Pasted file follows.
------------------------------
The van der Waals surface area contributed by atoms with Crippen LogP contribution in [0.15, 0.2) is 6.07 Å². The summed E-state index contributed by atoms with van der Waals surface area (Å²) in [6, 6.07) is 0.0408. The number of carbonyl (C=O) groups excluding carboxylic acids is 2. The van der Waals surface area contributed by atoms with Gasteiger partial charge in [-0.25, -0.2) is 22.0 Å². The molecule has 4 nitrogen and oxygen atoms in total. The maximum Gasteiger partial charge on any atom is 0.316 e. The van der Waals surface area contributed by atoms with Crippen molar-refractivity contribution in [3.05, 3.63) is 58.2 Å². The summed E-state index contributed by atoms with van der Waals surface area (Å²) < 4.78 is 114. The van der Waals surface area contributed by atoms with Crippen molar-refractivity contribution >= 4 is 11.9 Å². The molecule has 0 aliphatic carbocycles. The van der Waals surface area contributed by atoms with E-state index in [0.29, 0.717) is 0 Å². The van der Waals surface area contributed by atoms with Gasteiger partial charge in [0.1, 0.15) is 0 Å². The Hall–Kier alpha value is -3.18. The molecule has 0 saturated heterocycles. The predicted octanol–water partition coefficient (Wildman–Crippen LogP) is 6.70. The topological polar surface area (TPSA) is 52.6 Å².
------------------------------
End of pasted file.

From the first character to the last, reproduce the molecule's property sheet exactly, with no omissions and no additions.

The van der Waals surface area contributed by atoms with Crippen LogP contribution in [0.15, 0.2) is 6.07 Å². The summed E-state index contributed by atoms with van der Waals surface area (Å²) in [6, 6.07) is 0.0408. The number of carbonyl (C=O) groups excluding carboxylic acids is 2. The van der Waals surface area contributed by atoms with Gasteiger partial charge in [-0.25, -0.2) is 22.0 Å². The molecule has 4 nitrogen and oxygen atoms in total. The maximum Gasteiger partial charge on any atom is 0.316 e. The van der Waals surface area contributed by atoms with Crippen molar-refractivity contribution in [3.05, 3.63) is 58.2 Å². The summed E-state index contributed by atoms with van der Waals surface area (Å²) < 4.78 is 114. The van der Waals surface area contributed by atoms with Crippen molar-refractivity contribution >= 4 is 11.9 Å². The molecule has 0 aliphatic carbocycles. The van der Waals surface area contributed by atoms with E-state index in [0.29, 0.717) is 0 Å². The van der Waals surface area contributed by atoms with Gasteiger partial charge in [0.1, 0.15) is 0 Å². The Hall–Kier alpha value is -3.18. The molecule has 0 saturated heterocycles. The predicted octanol–water partition coefficient (Wildman–Crippen LogP) is 6.70. The topological polar surface area (TPSA) is 52.6 Å².